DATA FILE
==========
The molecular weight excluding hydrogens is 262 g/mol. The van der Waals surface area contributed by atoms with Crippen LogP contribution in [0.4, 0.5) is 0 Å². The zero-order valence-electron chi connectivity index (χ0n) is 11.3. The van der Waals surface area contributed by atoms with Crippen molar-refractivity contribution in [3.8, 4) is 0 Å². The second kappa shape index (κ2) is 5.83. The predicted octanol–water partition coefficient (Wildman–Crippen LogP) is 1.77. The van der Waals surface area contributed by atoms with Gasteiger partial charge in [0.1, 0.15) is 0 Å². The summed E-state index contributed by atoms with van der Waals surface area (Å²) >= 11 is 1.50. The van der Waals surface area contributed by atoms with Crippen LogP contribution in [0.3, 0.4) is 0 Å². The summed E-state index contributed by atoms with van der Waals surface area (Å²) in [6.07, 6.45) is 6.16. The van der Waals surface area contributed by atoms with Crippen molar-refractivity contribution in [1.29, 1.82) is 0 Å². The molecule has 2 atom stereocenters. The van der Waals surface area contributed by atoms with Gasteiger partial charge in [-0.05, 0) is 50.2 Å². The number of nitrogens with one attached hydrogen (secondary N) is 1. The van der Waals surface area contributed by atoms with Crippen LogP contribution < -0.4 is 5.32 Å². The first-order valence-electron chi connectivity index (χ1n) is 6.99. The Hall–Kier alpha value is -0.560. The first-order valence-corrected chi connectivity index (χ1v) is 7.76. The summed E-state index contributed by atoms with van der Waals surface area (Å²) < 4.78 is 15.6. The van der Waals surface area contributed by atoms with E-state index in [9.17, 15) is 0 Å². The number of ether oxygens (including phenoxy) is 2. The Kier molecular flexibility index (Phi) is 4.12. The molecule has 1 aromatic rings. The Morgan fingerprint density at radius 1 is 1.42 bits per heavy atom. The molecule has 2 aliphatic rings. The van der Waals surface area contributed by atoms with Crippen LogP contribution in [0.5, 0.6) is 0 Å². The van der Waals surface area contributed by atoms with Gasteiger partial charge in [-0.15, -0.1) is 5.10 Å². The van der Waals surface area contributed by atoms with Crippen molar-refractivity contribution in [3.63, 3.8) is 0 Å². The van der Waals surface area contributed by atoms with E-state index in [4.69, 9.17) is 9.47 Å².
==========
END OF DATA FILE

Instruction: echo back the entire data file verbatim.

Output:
The molecular weight excluding hydrogens is 262 g/mol. The van der Waals surface area contributed by atoms with Crippen LogP contribution in [0.4, 0.5) is 0 Å². The zero-order valence-electron chi connectivity index (χ0n) is 11.3. The van der Waals surface area contributed by atoms with Crippen molar-refractivity contribution in [3.8, 4) is 0 Å². The second kappa shape index (κ2) is 5.83. The predicted octanol–water partition coefficient (Wildman–Crippen LogP) is 1.77. The van der Waals surface area contributed by atoms with Gasteiger partial charge in [0.1, 0.15) is 0 Å². The summed E-state index contributed by atoms with van der Waals surface area (Å²) >= 11 is 1.50. The van der Waals surface area contributed by atoms with Crippen LogP contribution in [0.3, 0.4) is 0 Å². The summed E-state index contributed by atoms with van der Waals surface area (Å²) in [6.07, 6.45) is 6.16. The van der Waals surface area contributed by atoms with Crippen molar-refractivity contribution in [1.29, 1.82) is 0 Å². The molecule has 2 atom stereocenters. The van der Waals surface area contributed by atoms with Gasteiger partial charge in [-0.05, 0) is 50.2 Å². The number of nitrogens with one attached hydrogen (secondary N) is 1. The van der Waals surface area contributed by atoms with Crippen LogP contribution < -0.4 is 5.32 Å². The first-order valence-electron chi connectivity index (χ1n) is 6.99. The Hall–Kier alpha value is -0.560. The first-order valence-corrected chi connectivity index (χ1v) is 7.76. The summed E-state index contributed by atoms with van der Waals surface area (Å²) < 4.78 is 15.6. The van der Waals surface area contributed by atoms with E-state index in [9.17, 15) is 0 Å². The number of ether oxygens (including phenoxy) is 2. The Kier molecular flexibility index (Phi) is 4.12. The molecule has 1 aromatic rings. The Morgan fingerprint density at radius 1 is 1.42 bits per heavy atom. The molecule has 2 aliphatic rings. The van der Waals surface area contributed by atoms with Crippen LogP contribution in [0.5, 0.6) is 0 Å². The van der Waals surface area contributed by atoms with Gasteiger partial charge in [-0.15, -0.1) is 5.10 Å². The van der Waals surface area contributed by atoms with Crippen molar-refractivity contribution in [3.63, 3.8) is 0 Å². The van der Waals surface area contributed by atoms with E-state index in [4.69, 9.17) is 9.47 Å².